Cooperation may also be rooted in powerful norms that prescribe rules for dealing with specific interdependence problems and opportunities. Although often implicit, norms tend to exert fairly strong influences, in that they often prescribe choices that protect or enhance group outcomes, which are applicable to a great variety of situations and, when violated, tend to result in disapproval by the observers and guilt in the actor. Also, norms tend to play a somewhat different role in different cultures. For example, in collectivistic cultures one may witness cooperation in response to one another’s needs (e.g., communal relationships), whereas in individualistic cultures one is more likely to witness cooperation through the norm of reciprocity (e.g., exchange relationships).
Tendencies toward cooperation or competition are often inspired by beliefs or actual observations of others’ behaviors. The general rule is that cooperation tends to evoke some cooperation, whereas competition evokes competition. Beliefs regarding others’ cooperation and competition are strongly interrelated with one’s own inclination to cooperate or compete. In the context of dyadic relationships, there is a social-evolutionary basis for the functionality of the so-called tit-for-tat strategy. This strategy, which commences a cooperative choice and subsequently imitates the other person’s previous choice, is one of the most effective means for eliciting stable patterns of mutual cooperation). Indeed, tit-for-tat effectively rewards cooperation by acting cooperatively in turn and punishes noncooperation or competition by acting noncooperatively in turn.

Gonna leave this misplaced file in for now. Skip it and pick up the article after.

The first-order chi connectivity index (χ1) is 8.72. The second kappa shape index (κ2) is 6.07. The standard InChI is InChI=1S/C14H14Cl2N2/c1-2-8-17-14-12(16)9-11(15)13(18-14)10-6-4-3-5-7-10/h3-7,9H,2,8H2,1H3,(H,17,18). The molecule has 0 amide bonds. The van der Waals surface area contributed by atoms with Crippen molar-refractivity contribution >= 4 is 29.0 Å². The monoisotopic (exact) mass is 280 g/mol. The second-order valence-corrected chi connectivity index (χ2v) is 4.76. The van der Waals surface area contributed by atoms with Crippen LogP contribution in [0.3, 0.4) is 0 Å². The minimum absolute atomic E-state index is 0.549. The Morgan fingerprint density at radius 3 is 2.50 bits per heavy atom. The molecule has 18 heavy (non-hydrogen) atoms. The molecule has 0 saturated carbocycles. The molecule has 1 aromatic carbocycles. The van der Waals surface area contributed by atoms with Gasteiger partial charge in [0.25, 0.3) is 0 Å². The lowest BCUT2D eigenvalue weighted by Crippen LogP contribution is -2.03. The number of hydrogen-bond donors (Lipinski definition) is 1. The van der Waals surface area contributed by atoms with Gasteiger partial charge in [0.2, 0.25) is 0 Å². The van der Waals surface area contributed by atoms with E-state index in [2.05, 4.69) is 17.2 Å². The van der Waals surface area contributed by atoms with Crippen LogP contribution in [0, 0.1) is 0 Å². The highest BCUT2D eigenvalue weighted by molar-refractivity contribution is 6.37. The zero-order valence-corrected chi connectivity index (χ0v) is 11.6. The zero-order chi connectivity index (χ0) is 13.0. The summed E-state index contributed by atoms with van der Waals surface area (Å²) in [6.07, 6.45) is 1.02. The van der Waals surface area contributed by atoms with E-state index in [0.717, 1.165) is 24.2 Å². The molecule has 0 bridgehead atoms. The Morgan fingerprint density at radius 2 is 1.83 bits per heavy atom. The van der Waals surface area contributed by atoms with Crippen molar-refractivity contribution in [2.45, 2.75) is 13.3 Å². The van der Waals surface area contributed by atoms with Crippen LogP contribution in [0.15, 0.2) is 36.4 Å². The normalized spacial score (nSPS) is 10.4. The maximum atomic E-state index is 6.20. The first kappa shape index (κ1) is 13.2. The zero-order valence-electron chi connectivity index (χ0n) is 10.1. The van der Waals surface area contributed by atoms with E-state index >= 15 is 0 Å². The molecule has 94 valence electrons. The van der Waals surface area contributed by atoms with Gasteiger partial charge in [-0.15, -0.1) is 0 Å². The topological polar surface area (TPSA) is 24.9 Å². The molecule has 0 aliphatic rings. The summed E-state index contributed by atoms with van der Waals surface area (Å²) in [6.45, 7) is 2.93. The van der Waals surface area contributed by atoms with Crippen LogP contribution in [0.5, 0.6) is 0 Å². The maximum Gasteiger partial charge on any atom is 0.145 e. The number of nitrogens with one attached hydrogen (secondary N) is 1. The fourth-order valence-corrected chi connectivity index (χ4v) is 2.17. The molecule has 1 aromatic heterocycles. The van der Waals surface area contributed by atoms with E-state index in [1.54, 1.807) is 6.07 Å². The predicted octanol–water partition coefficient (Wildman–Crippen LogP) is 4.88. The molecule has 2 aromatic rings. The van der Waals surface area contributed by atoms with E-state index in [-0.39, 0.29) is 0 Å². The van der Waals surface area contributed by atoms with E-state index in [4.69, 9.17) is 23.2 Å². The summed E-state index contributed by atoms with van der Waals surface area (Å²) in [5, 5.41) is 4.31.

There are important psychological differences between dyadic relationships and larger group relations. To begin with, anonymity increases with group size. That is, unlike dyadic relationships, in larger groups one can almost never be sure who was making a cooperative or competitive choice. Also, with increasing group size, individuals tend to become substantially more pessimistic about the efficacy of their efforts to promote collective outcomes. And individuals tend to feel lower levels of personal responsibility for collective outcomes with increasing group size. For these reasons, individuals tend to exhibit lower levels of cooperation, as groups are larger in size. If groups involve more than eight or ten people, then group size does not seem to matter so much anymore.
- Axelrod, R. (1984). The evolution of cooperation. New York: Basic Books.
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- Komorita, S. S., & Parks, C. D. (1995). Interpersonal relations: Mixed-motive interaction. Annual Review of Psychology, 46, 183-207.